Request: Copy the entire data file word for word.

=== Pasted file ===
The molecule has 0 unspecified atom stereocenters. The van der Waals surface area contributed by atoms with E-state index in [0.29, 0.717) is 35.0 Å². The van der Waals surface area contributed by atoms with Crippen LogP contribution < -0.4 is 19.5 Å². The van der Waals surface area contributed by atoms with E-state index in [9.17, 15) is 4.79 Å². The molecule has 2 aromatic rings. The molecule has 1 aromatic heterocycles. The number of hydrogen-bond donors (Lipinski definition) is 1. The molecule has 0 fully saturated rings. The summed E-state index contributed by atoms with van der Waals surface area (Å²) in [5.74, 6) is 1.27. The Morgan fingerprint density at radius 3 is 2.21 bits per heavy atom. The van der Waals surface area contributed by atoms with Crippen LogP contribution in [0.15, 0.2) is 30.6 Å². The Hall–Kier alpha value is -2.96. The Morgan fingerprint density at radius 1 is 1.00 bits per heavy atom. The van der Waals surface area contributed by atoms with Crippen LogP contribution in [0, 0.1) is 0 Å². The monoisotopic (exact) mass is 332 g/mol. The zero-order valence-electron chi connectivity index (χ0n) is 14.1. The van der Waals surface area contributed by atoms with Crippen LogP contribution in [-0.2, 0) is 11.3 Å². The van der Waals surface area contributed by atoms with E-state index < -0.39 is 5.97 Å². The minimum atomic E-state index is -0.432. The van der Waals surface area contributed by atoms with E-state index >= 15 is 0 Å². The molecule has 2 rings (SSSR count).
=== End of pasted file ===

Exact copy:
The molecule has 0 unspecified atom stereocenters. The van der Waals surface area contributed by atoms with E-state index in [0.29, 0.717) is 35.0 Å². The van der Waals surface area contributed by atoms with Crippen LogP contribution < -0.4 is 19.5 Å². The van der Waals surface area contributed by atoms with E-state index in [9.17, 15) is 4.79 Å². The molecule has 2 aromatic rings. The molecule has 1 aromatic heterocycles. The number of hydrogen-bond donors (Lipinski definition) is 1. The molecule has 0 fully saturated rings. The summed E-state index contributed by atoms with van der Waals surface area (Å²) in [5.74, 6) is 1.27. The Morgan fingerprint density at radius 3 is 2.21 bits per heavy atom. The van der Waals surface area contributed by atoms with Crippen LogP contribution in [0.15, 0.2) is 30.6 Å². The Hall–Kier alpha value is -2.96. The Morgan fingerprint density at radius 1 is 1.00 bits per heavy atom. The van der Waals surface area contributed by atoms with Crippen LogP contribution in [0, 0.1) is 0 Å². The monoisotopic (exact) mass is 332 g/mol. The zero-order valence-electron chi connectivity index (χ0n) is 14.1. The van der Waals surface area contributed by atoms with Crippen LogP contribution in [-0.2, 0) is 11.3 Å². The van der Waals surface area contributed by atoms with E-state index < -0.39 is 5.97 Å². The minimum atomic E-state index is -0.432. The van der Waals surface area contributed by atoms with E-state index >= 15 is 0 Å². The molecule has 2 rings (SSSR count).